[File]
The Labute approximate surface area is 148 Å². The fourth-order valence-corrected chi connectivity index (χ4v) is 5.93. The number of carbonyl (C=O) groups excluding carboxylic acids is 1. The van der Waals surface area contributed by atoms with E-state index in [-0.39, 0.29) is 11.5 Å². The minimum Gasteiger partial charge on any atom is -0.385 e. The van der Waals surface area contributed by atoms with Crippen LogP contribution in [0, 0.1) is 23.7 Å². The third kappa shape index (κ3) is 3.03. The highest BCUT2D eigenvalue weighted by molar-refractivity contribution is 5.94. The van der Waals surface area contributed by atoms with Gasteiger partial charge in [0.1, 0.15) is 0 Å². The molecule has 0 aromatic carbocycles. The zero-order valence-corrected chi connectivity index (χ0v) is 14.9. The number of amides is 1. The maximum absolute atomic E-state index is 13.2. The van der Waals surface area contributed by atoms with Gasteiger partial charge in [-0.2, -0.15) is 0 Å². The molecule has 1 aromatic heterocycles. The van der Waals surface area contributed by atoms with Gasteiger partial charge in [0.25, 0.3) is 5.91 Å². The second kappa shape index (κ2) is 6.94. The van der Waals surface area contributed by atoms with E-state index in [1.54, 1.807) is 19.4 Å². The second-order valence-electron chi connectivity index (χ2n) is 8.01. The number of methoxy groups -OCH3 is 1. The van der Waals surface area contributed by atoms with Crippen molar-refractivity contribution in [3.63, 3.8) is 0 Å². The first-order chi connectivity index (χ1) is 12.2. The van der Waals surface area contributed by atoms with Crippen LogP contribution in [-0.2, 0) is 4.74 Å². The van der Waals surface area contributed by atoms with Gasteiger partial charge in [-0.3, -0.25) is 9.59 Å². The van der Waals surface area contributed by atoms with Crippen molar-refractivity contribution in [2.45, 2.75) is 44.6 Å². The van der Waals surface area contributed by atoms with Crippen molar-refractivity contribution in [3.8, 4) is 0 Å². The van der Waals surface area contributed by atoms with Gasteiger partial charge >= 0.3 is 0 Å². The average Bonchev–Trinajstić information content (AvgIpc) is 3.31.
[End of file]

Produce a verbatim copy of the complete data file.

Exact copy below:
The Labute approximate surface area is 148 Å². The fourth-order valence-corrected chi connectivity index (χ4v) is 5.93. The number of carbonyl (C=O) groups excluding carboxylic acids is 1. The van der Waals surface area contributed by atoms with E-state index in [-0.39, 0.29) is 11.5 Å². The minimum Gasteiger partial charge on any atom is -0.385 e. The van der Waals surface area contributed by atoms with Crippen LogP contribution in [0, 0.1) is 23.7 Å². The third kappa shape index (κ3) is 3.03. The highest BCUT2D eigenvalue weighted by molar-refractivity contribution is 5.94. The van der Waals surface area contributed by atoms with Gasteiger partial charge in [0.1, 0.15) is 0 Å². The molecule has 0 aromatic carbocycles. The zero-order valence-corrected chi connectivity index (χ0v) is 14.9. The number of amides is 1. The maximum absolute atomic E-state index is 13.2. The van der Waals surface area contributed by atoms with Gasteiger partial charge in [-0.2, -0.15) is 0 Å². The molecule has 1 aromatic heterocycles. The van der Waals surface area contributed by atoms with Gasteiger partial charge in [0.25, 0.3) is 5.91 Å². The second kappa shape index (κ2) is 6.94. The van der Waals surface area contributed by atoms with E-state index in [1.54, 1.807) is 19.4 Å². The second-order valence-electron chi connectivity index (χ2n) is 8.01. The number of methoxy groups -OCH3 is 1. The van der Waals surface area contributed by atoms with Crippen molar-refractivity contribution in [3.63, 3.8) is 0 Å². The first-order chi connectivity index (χ1) is 12.2. The van der Waals surface area contributed by atoms with Crippen LogP contribution in [-0.2, 0) is 4.74 Å². The van der Waals surface area contributed by atoms with Gasteiger partial charge in [-0.3, -0.25) is 9.59 Å². The van der Waals surface area contributed by atoms with Crippen molar-refractivity contribution in [2.45, 2.75) is 44.6 Å². The van der Waals surface area contributed by atoms with Crippen molar-refractivity contribution in [3.8, 4) is 0 Å². The van der Waals surface area contributed by atoms with Gasteiger partial charge >= 0.3 is 0 Å². The average Bonchev–Trinajstić information content (AvgIpc) is 3.31.